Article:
Use of transactional memory for linked lists without locks
Publication Date: 2016-Mar-15
The IP.com Prior Art Database
Disclosed is a computer implemented method that makes use of transactional execution / transactional memory to provide algorithms to use and manipulate linked lists without locking. The method provides a set of simple means to manipulate linked lists in such a way, that no lock recovery or handling of failing locks and no fallback code is required. The method provides for multiple updaters and multiple readers of the linked list in parallel.
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Disclosed is a computer implemented method that makes use of transactional execution / transactional memory to provide algorithms to use and manipulate linked lists without locking.
The method provides a set of simple means to manipulate linked lists in such a way, that no lock recovery or handling of failing locks and no fallback code is required. The method provides for multiple updaters and multiple readers of the linked list in parallel.
Linked Lists are often used to organize data in an efficient way. In a multi processor system it may happen that multiple processors use linked lists in parallel. Parallel read-accesses are allowed and desirable. Write accesses to a linked list however are problematic, if another processor is reading the list in parallel. This may result in inconsistent data or even a broken chain.
2.1 Existing solutions
2.1.1 Traditional Locking
Traditionally some kind of locking mechanism is used, if multiple processors need to access a linked list: Mutex, ReaderWriterLocks, InUse counters, etc...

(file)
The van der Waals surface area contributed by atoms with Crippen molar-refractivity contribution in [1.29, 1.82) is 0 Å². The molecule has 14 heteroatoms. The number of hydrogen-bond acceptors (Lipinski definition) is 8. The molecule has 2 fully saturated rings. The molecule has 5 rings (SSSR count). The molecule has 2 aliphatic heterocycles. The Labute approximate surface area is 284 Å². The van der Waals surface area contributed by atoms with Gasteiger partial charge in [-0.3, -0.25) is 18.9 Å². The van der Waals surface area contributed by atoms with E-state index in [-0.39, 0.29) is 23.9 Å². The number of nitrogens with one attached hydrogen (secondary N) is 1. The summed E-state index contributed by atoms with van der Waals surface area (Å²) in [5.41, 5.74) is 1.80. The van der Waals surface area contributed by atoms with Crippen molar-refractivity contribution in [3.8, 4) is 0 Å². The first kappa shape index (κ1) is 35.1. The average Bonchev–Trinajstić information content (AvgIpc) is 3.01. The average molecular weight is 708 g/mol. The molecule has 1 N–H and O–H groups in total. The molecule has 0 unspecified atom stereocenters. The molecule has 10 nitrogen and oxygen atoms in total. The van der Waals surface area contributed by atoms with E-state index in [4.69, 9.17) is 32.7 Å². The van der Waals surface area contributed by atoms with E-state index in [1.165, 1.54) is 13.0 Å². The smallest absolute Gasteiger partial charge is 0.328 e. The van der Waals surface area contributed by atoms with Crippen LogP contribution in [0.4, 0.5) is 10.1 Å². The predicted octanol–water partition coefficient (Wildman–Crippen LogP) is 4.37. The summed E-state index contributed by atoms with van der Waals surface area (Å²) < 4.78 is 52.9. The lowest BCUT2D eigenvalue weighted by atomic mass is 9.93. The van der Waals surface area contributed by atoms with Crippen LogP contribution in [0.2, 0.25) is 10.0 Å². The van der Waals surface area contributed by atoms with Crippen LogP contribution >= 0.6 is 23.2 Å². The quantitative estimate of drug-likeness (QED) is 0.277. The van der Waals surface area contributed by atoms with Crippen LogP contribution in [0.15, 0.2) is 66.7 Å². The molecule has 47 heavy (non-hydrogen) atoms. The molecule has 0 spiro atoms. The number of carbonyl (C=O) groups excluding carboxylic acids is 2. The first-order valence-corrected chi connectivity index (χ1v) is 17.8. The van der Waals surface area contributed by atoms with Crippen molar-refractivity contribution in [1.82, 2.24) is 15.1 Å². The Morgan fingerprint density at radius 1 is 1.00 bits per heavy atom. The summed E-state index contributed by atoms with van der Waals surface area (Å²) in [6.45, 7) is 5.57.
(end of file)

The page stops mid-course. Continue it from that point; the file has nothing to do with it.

• Deadlock potential
◦ The granularity and scope of locks needs to be carefully designed, so no deadlocks can occur.
• Lock recovery
◦ What happens I a processor becomes unavailable or is restarted (i.e. because of a program check) while it is holding a lock? One solution is to define recovery strategies that clean up locks after such incidents.
• Hanging lock: What can be done by the code who detects a hanging lock? Possible strategies are:
◦ Recover the owner of the lock
◦ break the lock
◦ find out if the owner really is still using the list.
While such a fine-tuned locking design can be efficient and tailored to the needs, it requires a lot of expertise and usually results in complex and error-prone code.
See e.g Wikipedia. A synchronization mechanism that handles linked lists without locks. Only one updater, but multiple readers.
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Removing an element by:
prevElement->next = prevElement->next->next
Works for one updater; as long as element is not deleted, ongoing read-accesses are not a problem (see Figure2.1). However, a mechanism is required to detect when the last reader has finished and the element can actually be deleted.
Figure2.1: RCU Remove one element
Problem with multiple updaters of a linked list:
Figure 2.2: RCU Remove 2 elements simultaneously
While this mechanism is very elegant and useful, it has the restriction that there must be only one updater of the linked list. See Figure 2.2 for an example of a broken chain, when two elements are removed simultaneously.
2.1.3 Atomic operations like 'Compare and Swap'
Can be used to atomically update up to a quadword of data. Is often used as part of locking strategies, e.g. to atomically update a lock or to atomically move a pointer.
2.1.4 Transactional memory
Transactional memory is a methodology that attempts to simplify concurrent programming by allowing a group of load an...